As the Lord talked with Abraham, the two angels departed to go to Sodom. Abraham, having sensed what was about to happen, remained in the Lord’s presence to make intercession for those in the cities who hadn’t joined in evil. Verses 23-33: Then Abraham approached him and said: "Will you sweep away the righteous with the wicked? 24What if there are fifty righteous people in the city? Will you really sweep it away and not spare the place for the sake of the fifty righteous people in it? 25Far be it from you to do such a thing--to kill the righteous with the wicked, treating the righteous and the wicked alike. Far be it from you! Will not the Judge of all the earth do right?" 26The Lord said, "If I find fifty righteous people in the city of Sodom, I will spare the whole place for their sake." 27Then Abraham spoke up again: "Now that I have been so bold as to speak to the Lord, though I am nothing but dust and ashes, 28what if the number of the righteous is five less than fifty? Will you destroy the whole city because of five people?" "If I find forty-five there," he said, "I will not destroy it." 29Once again he spoke to him, "What if only forty are found there?" He said, "For the sake of forty, I will not do it." 30Then he said, "May the Lord not be angry, but let me speak. What if only thirty can be found there?" He answered, "I will not do it if I find thirty there." 31Abraham said, "Now that I have been so bold as to speak to the Lord, what if only twenty can be found there?" He said, "For the sake of twenty, I will not destroy it." 32Then he said, "May the Lord not be angry, but let me speak just once more. What if only ten can be found there?" He answered, "For the sake of ten, I will not destroy it." 33When the Lord finished speaking with Abraham, he left, and Abraham returned home.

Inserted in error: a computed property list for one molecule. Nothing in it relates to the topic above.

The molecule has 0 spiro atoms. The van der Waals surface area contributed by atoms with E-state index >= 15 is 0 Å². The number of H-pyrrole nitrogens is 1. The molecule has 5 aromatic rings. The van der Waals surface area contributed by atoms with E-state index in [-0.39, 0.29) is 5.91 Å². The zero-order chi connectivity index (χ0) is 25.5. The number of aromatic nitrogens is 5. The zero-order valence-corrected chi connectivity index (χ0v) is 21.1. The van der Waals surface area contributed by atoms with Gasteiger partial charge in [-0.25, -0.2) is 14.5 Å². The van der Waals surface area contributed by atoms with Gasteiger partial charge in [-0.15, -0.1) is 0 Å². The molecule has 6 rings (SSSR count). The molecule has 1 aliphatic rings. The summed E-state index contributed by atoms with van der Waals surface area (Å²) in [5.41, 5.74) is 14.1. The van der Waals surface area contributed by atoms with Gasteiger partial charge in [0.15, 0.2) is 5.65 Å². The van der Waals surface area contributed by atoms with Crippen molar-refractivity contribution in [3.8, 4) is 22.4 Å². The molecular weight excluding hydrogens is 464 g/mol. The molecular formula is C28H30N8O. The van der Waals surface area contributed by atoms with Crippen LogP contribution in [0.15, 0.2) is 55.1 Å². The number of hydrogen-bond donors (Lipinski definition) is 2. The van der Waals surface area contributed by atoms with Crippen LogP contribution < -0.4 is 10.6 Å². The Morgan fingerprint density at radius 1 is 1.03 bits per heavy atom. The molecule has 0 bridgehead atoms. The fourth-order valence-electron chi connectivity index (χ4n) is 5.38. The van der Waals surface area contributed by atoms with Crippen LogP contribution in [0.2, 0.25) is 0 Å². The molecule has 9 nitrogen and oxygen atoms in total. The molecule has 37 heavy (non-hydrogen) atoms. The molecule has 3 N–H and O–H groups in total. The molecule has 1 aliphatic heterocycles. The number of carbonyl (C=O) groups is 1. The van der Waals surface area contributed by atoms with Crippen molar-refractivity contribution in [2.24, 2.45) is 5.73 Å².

This is a great example of intercessory prayer. Speaking reverently, Abraham manifested a boldness with God never before seen. Abraham’s concern may have been for his nephew Lot, but also for simple justice: “Will you sweep away the righteous with the wicked?” If God’s people are called to justice and righteousness, must not God himself continue to meet this standard? The solution Abraham offers is to count heads: if there are enough righteous in the city, say fifty, the city should be spared. He boldly reminds God of his own character: ‘Far be it from you to do such a thing. Will not the Judge of all the earth do right?"

        That phrase is the second pillar of this text. We’ve already learned that there’s nothing too hard for God; faith must believe that God can do anything. But the growing edge of faith for so many is the confidence that God is good; that he will do right, that he has good in mind for his people. Scripture gives us good reason to believe that God the righteous judge does good. Over and over the Psalmist says “Give thanks to the Lord, for he is good, his love endures forever.” Psalm 27 says “I am still confident of this: I will see the goodness of the Lord in the land of the living.” And confidence in his goodness is Biblically the same as confidence in his righteousness and justice. Isaiah 5:16 is one of my favorites: “But the Lord Almighty will be exalted by his justice, and the holy God will show himself holy by his righteousness.” We have every reason to be as bold in our prayers as Abraham was because God is exalted by his justice; he is shown holy by his righteousness. He will not ever be untrue to his character. We we have every reason to be confident that in our own situations God works for the good of those who love him, which is a New Testament truth and a contemporary truth as well as an ancient one. Bottom line: we can pray with faith “will not the judge of the earth do right?” because we believe he can do all things, and we believe he will do good.